Napoletana tomato sauce with fresh fettuccine

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There is nothing better than placing a plate of delicious food on the table for people you love. We want to teach you how to cook one of our recipes perfectly, by heart—your weekly go-to dish. Here we chose a simple recipe given to us by our late friend, Rosa Panfili. She and her husband were our customers and became close friends. Often, on Sundays they would invite us for dinner and this was her special recipe. Thank you, Rosa.

Follow the technique and use the freshest ingredients, like our canned San Marzano tomatoes, freshly made fettuccine and Ugo’s organic extra-virgin olive oil, available in the drums at Piazza De Nardi. After a few tries, you will master this dish and be able to cook it confidently without the recipe. Make sure to keep the ingredients on hand and make lunch or dinner perfect any day of the week. 


2 28-oz cans San Marzano whole tomatoes, diced, strained
1/2 to 3/4 cup extra-virgin olive oil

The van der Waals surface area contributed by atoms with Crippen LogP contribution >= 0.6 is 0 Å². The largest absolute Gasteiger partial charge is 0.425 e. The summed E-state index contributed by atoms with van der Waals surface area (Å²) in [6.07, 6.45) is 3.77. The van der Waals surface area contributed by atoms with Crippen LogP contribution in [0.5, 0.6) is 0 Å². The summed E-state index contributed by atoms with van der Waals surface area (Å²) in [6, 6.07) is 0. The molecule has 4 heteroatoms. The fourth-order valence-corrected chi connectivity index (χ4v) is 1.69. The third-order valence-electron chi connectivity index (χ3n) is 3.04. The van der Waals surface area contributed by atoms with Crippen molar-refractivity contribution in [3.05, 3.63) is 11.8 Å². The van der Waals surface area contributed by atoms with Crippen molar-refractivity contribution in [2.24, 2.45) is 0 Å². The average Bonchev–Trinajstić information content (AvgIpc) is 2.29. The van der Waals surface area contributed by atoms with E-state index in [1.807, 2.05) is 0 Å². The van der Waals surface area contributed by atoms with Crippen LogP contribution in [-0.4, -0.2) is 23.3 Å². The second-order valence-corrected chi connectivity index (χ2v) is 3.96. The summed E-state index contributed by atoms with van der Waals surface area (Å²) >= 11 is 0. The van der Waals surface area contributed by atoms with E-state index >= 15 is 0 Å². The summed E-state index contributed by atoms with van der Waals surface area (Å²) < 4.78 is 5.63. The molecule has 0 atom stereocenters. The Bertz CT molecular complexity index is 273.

4 cloves garlic, minced
4 shallots, finely chopped
1/2 cup white wine
1 chicken bouillon cube
1/2 teaspoon salt
1/8 teaspoon freshly ground pepper
4 fresh basil leaves
2 pounds fresh fettuccine
Freshly grated Parmesan cheese



Drain tomatoes into bowl, reserving liquid. Roughly chop tomatoes and set aside.

Heat oil in large skillet over low heat. Add garlic and shallots; cook until fragrant and translucent, about 5 minutes. Add 1/2 cup tomatoes to pan and cook for 3 minutes. Add more tomatoes in batches and simmer until liquid evaporates and tomatoes caramelize. Increase heat; add tomato liquid in batches and bring sauce to boil; lower to simmer. Add white wine, bouillon cube, salt, pepper, and basil leaves. Simmer 25 to 30 minutes, or until slightly thickened.

Meanwhile, in large pot of boiling salted water, cook fettuccine until tender but firm, 6 to 8 minutes. Drain and return to pot. Add tomato sauce to pasta and toss until well coated. Serve with grated Parmesan.

Serves 8.


Mari Loewen a food writer, self-taught home chef, entrepreneur and food lover. Her writing, food styling and teaching first captivated audiences through her self-published food magazine called ANNA (named after her mom). Later through her cooking classes and private food experiences.